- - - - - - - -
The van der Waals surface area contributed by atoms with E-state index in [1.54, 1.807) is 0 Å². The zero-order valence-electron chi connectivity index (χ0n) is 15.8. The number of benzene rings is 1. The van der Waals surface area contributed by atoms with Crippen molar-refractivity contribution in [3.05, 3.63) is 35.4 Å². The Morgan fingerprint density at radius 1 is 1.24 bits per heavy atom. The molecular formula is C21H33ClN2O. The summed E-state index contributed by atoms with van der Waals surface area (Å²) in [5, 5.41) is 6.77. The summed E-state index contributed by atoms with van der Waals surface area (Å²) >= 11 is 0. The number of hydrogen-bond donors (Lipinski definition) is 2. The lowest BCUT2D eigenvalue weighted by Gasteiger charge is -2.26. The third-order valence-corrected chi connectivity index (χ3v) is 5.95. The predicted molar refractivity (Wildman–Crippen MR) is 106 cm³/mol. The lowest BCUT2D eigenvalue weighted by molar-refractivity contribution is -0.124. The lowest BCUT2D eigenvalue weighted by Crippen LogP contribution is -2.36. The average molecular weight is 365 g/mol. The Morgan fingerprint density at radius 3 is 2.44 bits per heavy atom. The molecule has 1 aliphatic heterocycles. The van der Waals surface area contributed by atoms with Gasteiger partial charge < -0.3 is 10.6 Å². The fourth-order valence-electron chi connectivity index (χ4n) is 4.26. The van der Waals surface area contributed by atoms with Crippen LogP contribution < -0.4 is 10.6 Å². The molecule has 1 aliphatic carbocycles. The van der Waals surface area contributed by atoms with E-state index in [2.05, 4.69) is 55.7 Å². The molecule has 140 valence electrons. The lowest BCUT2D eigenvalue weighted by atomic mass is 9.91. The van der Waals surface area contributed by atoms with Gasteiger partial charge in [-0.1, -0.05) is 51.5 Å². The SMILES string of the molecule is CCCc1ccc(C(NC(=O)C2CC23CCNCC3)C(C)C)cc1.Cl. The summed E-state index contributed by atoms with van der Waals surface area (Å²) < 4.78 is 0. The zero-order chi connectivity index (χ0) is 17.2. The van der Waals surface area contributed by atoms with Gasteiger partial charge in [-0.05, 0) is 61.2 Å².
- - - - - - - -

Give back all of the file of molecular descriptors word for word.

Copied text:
The van der Waals surface area contributed by atoms with E-state index in [1.54, 1.807) is 0 Å². The zero-order valence-electron chi connectivity index (χ0n) is 15.8. The number of benzene rings is 1. The van der Waals surface area contributed by atoms with Crippen molar-refractivity contribution in [3.05, 3.63) is 35.4 Å². The Morgan fingerprint density at radius 1 is 1.24 bits per heavy atom. The molecular formula is C21H33ClN2O. The summed E-state index contributed by atoms with van der Waals surface area (Å²) in [5, 5.41) is 6.77. The summed E-state index contributed by atoms with van der Waals surface area (Å²) >= 11 is 0. The number of hydrogen-bond donors (Lipinski definition) is 2. The lowest BCUT2D eigenvalue weighted by Gasteiger charge is -2.26. The third-order valence-corrected chi connectivity index (χ3v) is 5.95. The predicted molar refractivity (Wildman–Crippen MR) is 106 cm³/mol. The lowest BCUT2D eigenvalue weighted by molar-refractivity contribution is -0.124. The lowest BCUT2D eigenvalue weighted by Crippen LogP contribution is -2.36. The average molecular weight is 365 g/mol. The Morgan fingerprint density at radius 3 is 2.44 bits per heavy atom. The molecule has 1 aliphatic heterocycles. The van der Waals surface area contributed by atoms with Gasteiger partial charge < -0.3 is 10.6 Å². The fourth-order valence-electron chi connectivity index (χ4n) is 4.26. The van der Waals surface area contributed by atoms with Crippen LogP contribution < -0.4 is 10.6 Å². The molecule has 1 aliphatic carbocycles. The van der Waals surface area contributed by atoms with E-state index in [2.05, 4.69) is 55.7 Å². The molecule has 140 valence electrons. The lowest BCUT2D eigenvalue weighted by atomic mass is 9.91. The van der Waals surface area contributed by atoms with Gasteiger partial charge in [-0.1, -0.05) is 51.5 Å². The SMILES string of the molecule is CCCc1ccc(C(NC(=O)C2CC23CCNCC3)C(C)C)cc1.Cl. The summed E-state index contributed by atoms with van der Waals surface area (Å²) < 4.78 is 0. The zero-order chi connectivity index (χ0) is 17.2. The van der Waals surface area contributed by atoms with Gasteiger partial charge in [-0.05, 0) is 61.2 Å².